I once had an appointment with a doctor who was, I thought, a jerk. I sat in his office answering questions as he took notes, hardly looking up at me. Half an hour later, I left feeling hopeless and frustrated because he didn’t take my concerns seriously and simply prescribed several (expensive) medications for me to take.
So what did I do? I went home, sat down on the computer and wrote an honest review of this doctor on a physician rating web site. Afterward, I felt better. I had voiced my opinion, even if he would never see it.
Now, before I make an appointment to see a new doctor, I look him or her up online. I want to see what other people think of this doctor before I tell him sensitive information and put my trust in him to help me.
Physicians should encourage this type of feedback. And while the review I wrote about the doctor above wasn’t a positive one, it was useful information for him to have. I hope that if he read what I had to say, that he might have thought twice about how he treated his patients.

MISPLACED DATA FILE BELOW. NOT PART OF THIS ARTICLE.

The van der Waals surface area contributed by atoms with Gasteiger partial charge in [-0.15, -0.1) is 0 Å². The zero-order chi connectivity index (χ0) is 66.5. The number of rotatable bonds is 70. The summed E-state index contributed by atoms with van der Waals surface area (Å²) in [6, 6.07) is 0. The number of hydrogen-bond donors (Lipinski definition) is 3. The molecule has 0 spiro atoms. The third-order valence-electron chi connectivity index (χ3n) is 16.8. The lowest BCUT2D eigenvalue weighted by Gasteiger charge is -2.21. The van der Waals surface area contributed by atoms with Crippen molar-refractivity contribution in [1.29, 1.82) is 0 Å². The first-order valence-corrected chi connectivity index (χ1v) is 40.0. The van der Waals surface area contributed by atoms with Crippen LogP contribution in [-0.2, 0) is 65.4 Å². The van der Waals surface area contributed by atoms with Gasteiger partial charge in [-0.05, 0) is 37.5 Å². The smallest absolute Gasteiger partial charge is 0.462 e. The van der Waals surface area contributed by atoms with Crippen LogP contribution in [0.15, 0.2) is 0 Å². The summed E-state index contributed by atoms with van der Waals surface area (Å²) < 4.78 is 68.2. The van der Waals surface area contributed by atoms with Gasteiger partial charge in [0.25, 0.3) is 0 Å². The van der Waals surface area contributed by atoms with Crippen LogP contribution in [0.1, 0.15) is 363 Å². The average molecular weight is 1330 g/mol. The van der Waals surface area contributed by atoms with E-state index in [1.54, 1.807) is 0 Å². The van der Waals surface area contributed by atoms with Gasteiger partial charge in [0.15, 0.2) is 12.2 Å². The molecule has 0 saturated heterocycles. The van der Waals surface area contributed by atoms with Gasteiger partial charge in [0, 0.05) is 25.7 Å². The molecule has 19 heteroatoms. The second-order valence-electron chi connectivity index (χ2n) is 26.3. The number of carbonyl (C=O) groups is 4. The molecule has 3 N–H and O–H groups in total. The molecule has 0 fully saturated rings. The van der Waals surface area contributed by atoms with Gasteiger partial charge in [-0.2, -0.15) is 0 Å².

That’s one reason why social media is important. Anyone can participate in it and share experiences, good or bad. And rather than shy away from it and dismiss the negative comments, physicians will benefit if they embrace them. Because by doing so, they create dialogue and trust, and they learn what their community thinks and needs.
As you are starting your social media strategy, encourage your physicians to engage in what’s being said about them, good or bad. Even if they can’t make everyone happy, at least they have shown a genuine interest in doing so. And that interest goes a long way.